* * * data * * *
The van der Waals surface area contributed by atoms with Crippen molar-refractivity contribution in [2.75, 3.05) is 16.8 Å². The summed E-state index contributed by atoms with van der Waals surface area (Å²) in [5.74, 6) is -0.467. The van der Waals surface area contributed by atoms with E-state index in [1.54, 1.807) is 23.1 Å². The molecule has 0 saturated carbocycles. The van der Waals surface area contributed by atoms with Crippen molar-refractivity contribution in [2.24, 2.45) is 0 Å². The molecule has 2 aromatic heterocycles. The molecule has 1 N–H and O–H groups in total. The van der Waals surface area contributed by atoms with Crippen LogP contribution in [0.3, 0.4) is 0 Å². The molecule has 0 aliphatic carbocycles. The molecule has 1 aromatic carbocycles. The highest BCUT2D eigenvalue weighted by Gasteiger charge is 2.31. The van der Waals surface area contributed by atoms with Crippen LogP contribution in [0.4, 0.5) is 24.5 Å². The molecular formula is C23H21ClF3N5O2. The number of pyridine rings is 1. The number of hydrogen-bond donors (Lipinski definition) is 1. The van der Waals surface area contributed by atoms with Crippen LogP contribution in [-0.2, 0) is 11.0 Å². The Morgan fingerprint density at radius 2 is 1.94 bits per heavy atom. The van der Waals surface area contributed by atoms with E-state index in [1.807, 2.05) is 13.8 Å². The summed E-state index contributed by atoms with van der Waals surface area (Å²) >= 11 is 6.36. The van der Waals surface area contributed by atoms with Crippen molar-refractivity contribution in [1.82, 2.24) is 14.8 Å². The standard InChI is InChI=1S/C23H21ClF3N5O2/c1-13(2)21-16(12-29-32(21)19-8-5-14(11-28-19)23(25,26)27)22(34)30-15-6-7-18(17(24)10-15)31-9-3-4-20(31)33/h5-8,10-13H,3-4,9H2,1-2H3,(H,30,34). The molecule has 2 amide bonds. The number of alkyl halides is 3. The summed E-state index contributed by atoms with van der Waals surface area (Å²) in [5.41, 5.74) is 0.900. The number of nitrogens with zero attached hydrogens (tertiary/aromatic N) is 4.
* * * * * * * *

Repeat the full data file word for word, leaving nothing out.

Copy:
The van der Waals surface area contributed by atoms with Crippen molar-refractivity contribution in [2.75, 3.05) is 16.8 Å². The summed E-state index contributed by atoms with van der Waals surface area (Å²) in [5.74, 6) is -0.467. The van der Waals surface area contributed by atoms with E-state index in [1.54, 1.807) is 23.1 Å². The molecule has 0 saturated carbocycles. The van der Waals surface area contributed by atoms with Crippen molar-refractivity contribution in [2.24, 2.45) is 0 Å². The molecule has 2 aromatic heterocycles. The molecule has 1 N–H and O–H groups in total. The van der Waals surface area contributed by atoms with Crippen LogP contribution in [0.3, 0.4) is 0 Å². The molecule has 0 aliphatic carbocycles. The molecule has 1 aromatic carbocycles. The highest BCUT2D eigenvalue weighted by Gasteiger charge is 2.31. The van der Waals surface area contributed by atoms with Crippen LogP contribution in [0.4, 0.5) is 24.5 Å². The molecular formula is C23H21ClF3N5O2. The number of pyridine rings is 1. The number of hydrogen-bond donors (Lipinski definition) is 1. The van der Waals surface area contributed by atoms with Crippen LogP contribution in [-0.2, 0) is 11.0 Å². The Morgan fingerprint density at radius 2 is 1.94 bits per heavy atom. The van der Waals surface area contributed by atoms with E-state index in [1.807, 2.05) is 13.8 Å². The summed E-state index contributed by atoms with van der Waals surface area (Å²) >= 11 is 6.36. The van der Waals surface area contributed by atoms with Crippen molar-refractivity contribution in [1.82, 2.24) is 14.8 Å². The standard InChI is InChI=1S/C23H21ClF3N5O2/c1-13(2)21-16(12-29-32(21)19-8-5-14(11-28-19)23(25,26)27)22(34)30-15-6-7-18(17(24)10-15)31-9-3-4-20(31)33/h5-8,10-13H,3-4,9H2,1-2H3,(H,30,34). The molecule has 2 amide bonds. The number of alkyl halides is 3. The summed E-state index contributed by atoms with van der Waals surface area (Å²) in [5.41, 5.74) is 0.900. The number of nitrogens with zero attached hydrogens (tertiary/aromatic N) is 4.